Months after the Exxon Valdez spill, national media began to focus on the damage not done by Exxon’s blunder, heralding Big Oil’s efforts to preserve Alaska’s environment. Out of the jaws of catastrophe, Exxon snatched a news spin increasingly to its liking.
No sooner was it established that Pan Am Flight 103 had been destroyed by a bomb than the U.S. media went into its predictable ritual. Journalists prepared President Reagan and President-elect Bush with all the usual questions: How can we bring terrorists to justice? Will we retaliate against any country harboring those responsible for bombing passenger planes? Reagan and Bush responded with the expected tough-sounding rhetoric, Reagan: “We’re going to make every effort to find out who was guilty of this savage thing and bring them to justice.” Bush pledged to “seek hard and punish firmly, decisively, those who did […]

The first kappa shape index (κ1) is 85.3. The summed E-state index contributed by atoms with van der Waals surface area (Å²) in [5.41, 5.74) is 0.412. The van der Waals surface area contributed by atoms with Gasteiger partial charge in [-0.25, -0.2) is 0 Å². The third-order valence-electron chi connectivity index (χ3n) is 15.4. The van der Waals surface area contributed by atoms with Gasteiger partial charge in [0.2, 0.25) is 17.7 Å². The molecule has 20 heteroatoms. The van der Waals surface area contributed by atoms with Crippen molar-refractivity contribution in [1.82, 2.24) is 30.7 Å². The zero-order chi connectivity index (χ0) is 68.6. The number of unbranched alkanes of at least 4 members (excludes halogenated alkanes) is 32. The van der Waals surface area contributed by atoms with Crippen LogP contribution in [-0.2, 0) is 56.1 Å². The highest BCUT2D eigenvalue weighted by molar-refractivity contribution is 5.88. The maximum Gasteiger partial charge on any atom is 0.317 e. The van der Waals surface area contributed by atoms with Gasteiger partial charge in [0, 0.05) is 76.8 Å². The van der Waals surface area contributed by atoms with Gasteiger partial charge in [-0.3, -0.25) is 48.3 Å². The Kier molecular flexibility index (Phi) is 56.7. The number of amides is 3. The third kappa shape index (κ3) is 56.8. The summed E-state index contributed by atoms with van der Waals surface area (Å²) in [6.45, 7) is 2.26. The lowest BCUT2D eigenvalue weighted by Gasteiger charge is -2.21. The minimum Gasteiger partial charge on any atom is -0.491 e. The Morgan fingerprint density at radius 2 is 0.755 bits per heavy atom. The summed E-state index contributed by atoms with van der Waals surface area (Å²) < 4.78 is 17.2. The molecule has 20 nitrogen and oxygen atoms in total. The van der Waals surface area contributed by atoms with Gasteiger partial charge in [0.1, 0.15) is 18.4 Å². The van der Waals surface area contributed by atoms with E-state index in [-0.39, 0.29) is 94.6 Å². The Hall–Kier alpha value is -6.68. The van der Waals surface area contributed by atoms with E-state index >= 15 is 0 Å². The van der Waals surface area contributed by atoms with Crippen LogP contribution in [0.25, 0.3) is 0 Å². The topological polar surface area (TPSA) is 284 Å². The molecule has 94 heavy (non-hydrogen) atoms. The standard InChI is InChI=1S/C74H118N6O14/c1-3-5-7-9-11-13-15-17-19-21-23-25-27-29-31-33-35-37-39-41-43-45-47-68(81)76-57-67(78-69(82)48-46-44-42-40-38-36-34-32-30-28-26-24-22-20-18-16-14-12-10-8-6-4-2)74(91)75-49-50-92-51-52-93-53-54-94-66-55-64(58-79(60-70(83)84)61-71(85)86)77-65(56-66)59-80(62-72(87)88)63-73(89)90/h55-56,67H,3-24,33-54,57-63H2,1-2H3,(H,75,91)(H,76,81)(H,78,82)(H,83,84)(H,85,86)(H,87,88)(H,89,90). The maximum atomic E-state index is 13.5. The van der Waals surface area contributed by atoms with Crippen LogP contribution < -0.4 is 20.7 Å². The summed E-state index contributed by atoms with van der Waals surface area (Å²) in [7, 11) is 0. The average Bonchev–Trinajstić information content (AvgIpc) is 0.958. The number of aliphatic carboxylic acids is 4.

The signing of the Central America peace accord in Guatemala City set off a U.S. media reaction that showed once again the extent to which White House assumptions are shared by the national press corps. While some reporters have questioned whether President Reagan sincerely supports the Arias plan, virtually all mainstream media accept the administration’s contention that its goal is to bring about “a democratic outcome in Nicaragua.” Over the years journalists have at times challenged the tactics of the contra policy (mining harbors, assassination manuals, lying to Congress), but they never doubt its objective: to promote “democracy.” It is […]